As you might or might not know, I am an accomplished magician. Every year since 1979, I’ve gone to Tannen’s Magic Camp – first as a camper, then as a counselor, and now as a member of the senior staff.

The best magicians will always let you know before you are fooled how you are about to be fooled. They might say “Wouldn’t it be amazing if…” and give you a sense of where the magic is going to happen. They hint at it. The general rule is that you don’t want your magic to be anything completely unexpected.

Surprises undo us. Most of us dislike being completely fooled. We don’t mind if a spoon bends, and we don’t mind if the signed card is now in a wallet — as long as we were somewhat expecting that to happen. We are comfortable with our expectations being messed with as long as we are expecting our expectations to be messed with. We do not like when things happen far outside our expectations.

The recent election of Donald Trump was outside of the expectations of a majority of Americans and many people throughout the world.

We don’t like to be fooled.

We don’t like the world to be other than how we want or expect it.

We dislike it a lot. We really don’t like the world not to conform to what we expect.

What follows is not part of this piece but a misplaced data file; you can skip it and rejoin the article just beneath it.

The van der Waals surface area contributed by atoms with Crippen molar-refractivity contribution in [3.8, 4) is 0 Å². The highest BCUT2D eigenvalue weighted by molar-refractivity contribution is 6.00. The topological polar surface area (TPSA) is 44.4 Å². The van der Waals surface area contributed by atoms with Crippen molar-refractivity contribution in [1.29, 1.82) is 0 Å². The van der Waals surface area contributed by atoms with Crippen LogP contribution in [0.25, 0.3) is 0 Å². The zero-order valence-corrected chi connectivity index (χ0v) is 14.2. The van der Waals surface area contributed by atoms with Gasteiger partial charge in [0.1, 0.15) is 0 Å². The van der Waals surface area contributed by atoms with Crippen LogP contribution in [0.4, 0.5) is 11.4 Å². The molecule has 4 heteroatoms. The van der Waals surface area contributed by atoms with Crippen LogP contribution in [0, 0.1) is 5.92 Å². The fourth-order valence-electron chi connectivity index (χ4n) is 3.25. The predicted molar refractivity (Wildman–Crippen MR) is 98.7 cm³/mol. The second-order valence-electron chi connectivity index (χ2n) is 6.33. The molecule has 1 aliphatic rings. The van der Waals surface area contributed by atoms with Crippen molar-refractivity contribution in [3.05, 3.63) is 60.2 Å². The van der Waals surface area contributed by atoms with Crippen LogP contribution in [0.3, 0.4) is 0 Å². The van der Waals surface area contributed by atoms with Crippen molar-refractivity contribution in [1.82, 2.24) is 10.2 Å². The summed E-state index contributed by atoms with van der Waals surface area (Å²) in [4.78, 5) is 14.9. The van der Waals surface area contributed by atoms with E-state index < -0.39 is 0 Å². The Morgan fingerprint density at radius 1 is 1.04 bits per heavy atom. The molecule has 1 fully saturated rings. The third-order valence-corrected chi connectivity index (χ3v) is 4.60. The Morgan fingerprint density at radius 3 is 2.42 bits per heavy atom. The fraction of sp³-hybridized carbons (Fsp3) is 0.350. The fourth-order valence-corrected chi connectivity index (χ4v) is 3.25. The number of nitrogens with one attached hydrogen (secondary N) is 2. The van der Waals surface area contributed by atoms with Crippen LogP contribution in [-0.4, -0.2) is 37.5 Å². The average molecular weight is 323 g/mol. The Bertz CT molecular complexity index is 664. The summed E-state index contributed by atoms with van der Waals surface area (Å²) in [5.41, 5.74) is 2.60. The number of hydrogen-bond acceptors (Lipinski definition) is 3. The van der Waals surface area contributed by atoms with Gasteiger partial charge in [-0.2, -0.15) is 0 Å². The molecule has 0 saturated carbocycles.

We ask the doctor, “Will this hurt?” We ask people who have been down the road before us, “What’s it like?” We seek all types of counsel to help us control, predict, and prepare for the future.

That’s what this newsletter is about. With regard to the spiritual-religious aspects of life, I help you make some better sense of this world. And, I push you, gently and with love, towards making it a better place.

You might remember an article I wrote about observation bias and how it might be keeping God out of your life – no matter what your understanding of the word gee-oh-dee is. Observation bias underscores this notion that we tend to see the world as we think we will see the world.  For example, if you are a teacher and you think a student in your classroom is “trouble,” you will see countless examples of that child misbehaving. If you think a friend is rude and  interrupts the flow of conversation, you will see that happen.

 

You should literally be astounded to realize that what you expect to see is almost synonymous with what you see.

 

What is it in your own world that you want to see?

Do you expect, like Eeyore, to see the world as bleak? Or do you expect, like Pollyanna, to see that the world is wonderful?

I awoke the other day with a quote by Martha Beck in my mind: “The repercussions of one person living in stubborn gladness are incalculable.” I was struck by the word “stubborn” and decided to spend the day in stubborn gladness – and it was a good thing I did, because the day started with news that caused us to scramble our plans so one of us could make it to a spontaneous protest.

If you want to see more love in the world, start looking for more love in the world, and you’ll see more love in the world.  If you expect to encounter wondrous things, there’s a much greater chance you are going to see wondrous things. If you are expecting to see a beautiful world, a beautiful world can be seen.